The bad

There is a slight over-focus on protein consumption in this book and some of the recipes could be improved by increasing the fruit and vegetable content.

Overall verdict

This book contains a good mix of vegetarian, fish and meat meals, with high fibre content and most are very easy to prepare and suitable for the whole family. However it would be good to see the inclusion of more fruit and vegetables and less of a focus on protein.

For evidence-based information on fruit and vegetables, view our FREE Food Fact Sheet:

Tom Kerridge’s Dopamine Diet; my low-carb, stay-happy way to lose weight, by Tom Kerridge

The good:

When Chef Tom Kerridge hit 40, he felt that the combination of being older and weighing more did not bode well (especially when combined with fresh fatherhood). However in the last three years he has managed to lose three stone in weight (about 20 kilograms), which is a great achievement especially while still working in kitchens as a chef.

This book is a colourful presentation of beautiful recipes. Kerridge describes his decision to eliminate all alcohol from his diet before adding that he cut out nearly all carbohydrates, and describes his current intakes as below 90g per day. Swapping a “small steak and chips to big steak and greens” is his diet formula, and cutting out all alcohol and starchy and sweet foods is a very effective way to reduce intakes of energy (calories).

The bad:

This is one of many books describing low carbohydrate dieting, but his specific claim that protein foods bring joy (because they contain tyrosine, which convert to dopamine in the brain, which make you happy) is a massive over-promise based on very theoretical concepts. There are no human studies showing that more proteins in the diet translate to more dopamine levels in brain tissue, which lead to better diet adherence. In fact alternative claims based on stronger science supports the opposite: more carbohydrate increases tryptophan levels in brain tissue, which increase serotonin, which may make you content, so cutting out carbohydrates is not necessarily beneficial.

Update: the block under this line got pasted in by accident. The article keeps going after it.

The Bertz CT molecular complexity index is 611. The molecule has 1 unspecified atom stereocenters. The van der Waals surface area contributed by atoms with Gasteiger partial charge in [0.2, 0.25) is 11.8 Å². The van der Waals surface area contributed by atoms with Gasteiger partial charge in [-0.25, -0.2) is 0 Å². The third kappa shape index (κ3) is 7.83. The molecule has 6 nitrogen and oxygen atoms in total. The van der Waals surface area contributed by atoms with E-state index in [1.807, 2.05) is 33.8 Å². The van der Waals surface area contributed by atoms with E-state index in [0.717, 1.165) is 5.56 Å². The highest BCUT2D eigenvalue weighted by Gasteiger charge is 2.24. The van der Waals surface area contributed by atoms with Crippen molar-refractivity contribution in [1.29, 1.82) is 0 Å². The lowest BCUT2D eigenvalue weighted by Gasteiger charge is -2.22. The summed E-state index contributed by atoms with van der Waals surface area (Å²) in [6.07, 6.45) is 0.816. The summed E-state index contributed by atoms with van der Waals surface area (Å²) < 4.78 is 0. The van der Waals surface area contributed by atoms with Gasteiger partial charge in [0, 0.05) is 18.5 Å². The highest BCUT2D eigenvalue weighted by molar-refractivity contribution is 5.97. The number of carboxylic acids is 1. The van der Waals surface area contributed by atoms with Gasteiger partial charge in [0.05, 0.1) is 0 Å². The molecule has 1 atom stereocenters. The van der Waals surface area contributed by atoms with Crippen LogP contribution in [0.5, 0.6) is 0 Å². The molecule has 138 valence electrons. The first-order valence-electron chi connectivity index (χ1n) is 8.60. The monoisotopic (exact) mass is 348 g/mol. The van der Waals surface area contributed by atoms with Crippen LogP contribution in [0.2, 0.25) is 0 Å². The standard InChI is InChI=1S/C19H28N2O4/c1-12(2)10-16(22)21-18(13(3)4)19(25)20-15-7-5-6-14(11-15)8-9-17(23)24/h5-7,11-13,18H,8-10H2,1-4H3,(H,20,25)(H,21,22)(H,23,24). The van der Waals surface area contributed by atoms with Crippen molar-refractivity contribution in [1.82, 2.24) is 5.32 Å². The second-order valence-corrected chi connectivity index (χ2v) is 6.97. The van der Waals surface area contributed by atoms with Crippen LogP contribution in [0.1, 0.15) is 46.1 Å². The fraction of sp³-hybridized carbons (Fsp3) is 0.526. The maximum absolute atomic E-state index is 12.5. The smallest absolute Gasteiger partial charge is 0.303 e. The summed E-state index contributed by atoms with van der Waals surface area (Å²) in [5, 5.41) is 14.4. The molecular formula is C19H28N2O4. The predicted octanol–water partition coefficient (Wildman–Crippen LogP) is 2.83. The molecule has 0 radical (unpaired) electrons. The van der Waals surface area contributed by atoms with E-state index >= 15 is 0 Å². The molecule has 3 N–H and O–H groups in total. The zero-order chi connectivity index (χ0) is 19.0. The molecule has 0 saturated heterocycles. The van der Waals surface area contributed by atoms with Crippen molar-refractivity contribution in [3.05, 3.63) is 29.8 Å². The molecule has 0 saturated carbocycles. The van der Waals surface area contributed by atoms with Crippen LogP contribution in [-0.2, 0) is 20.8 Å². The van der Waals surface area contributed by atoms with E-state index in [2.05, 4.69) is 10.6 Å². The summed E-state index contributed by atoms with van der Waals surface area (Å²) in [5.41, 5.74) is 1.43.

Overall verdict

There are many ways to eat less, and Tom Kerridges’s way works for him. It may also work for others, and his many recipes could be an inspiration to start eating less and eating better. However dopamine levels in the brain are not the explanation and cutting out carbohydrates may make meeting fibre recommendations difficult.

For evidence-based information on carbohydrates, view our FREE Food Fact Sheet:


What’s the BDA view?

The reality is that if something sounds too good to be true, than it probably is and there is no quick fix approach to weight loss and a healthier you, though many products and diet and cookery books are marketed this way.

Be particularly wary of diets that ask you to unnecessarily eliminate foods that provide key nutrients – remember, unless you have a medically diagnosed intolerance or allergy to foods like dairy, gluten and wholegrains, there is no need to eliminate them and doing so could lead to deficiencies in your diet.

Think about a sustainable eating pattern that you can maintain for life – something you can realistically stick to in the long-term, not just for a month or two. This means having a balanced-diet containing a wide variety of foods in appropriate portion sizes.

For FREE advice on a healthy diet and weight loss, visit the BDA’s Food Fact Sheets online:


Notes to the editor:

  • Visit the BDA website at
  • These reviews have not been ordered deliberately.
  • These reviews can be published separately if required. Please contact the BDA Press Office team if you intend to use a single review, as we may be able to provide additional content. Interviews with individual reviewers can be arranged on request.
  • All reviews were conducted individually on books purchased independently by the BDA. The BDA has had no contact with any of the publishers of these books. Titles were chosen based in part on their pre-sale ranking in December 2016.
  • Dietitians are the only nutrition professionals to be statutorily regulated, and governed by an ethical code, to ensure that they always work to the highest standard. Dietitians work in the NHS, private practice, industry, education, research, sport, media, public relations, publishing, Non-Government Organisations and government. Their advice influences food and health policy across the spectrum from government, local communities and individuals.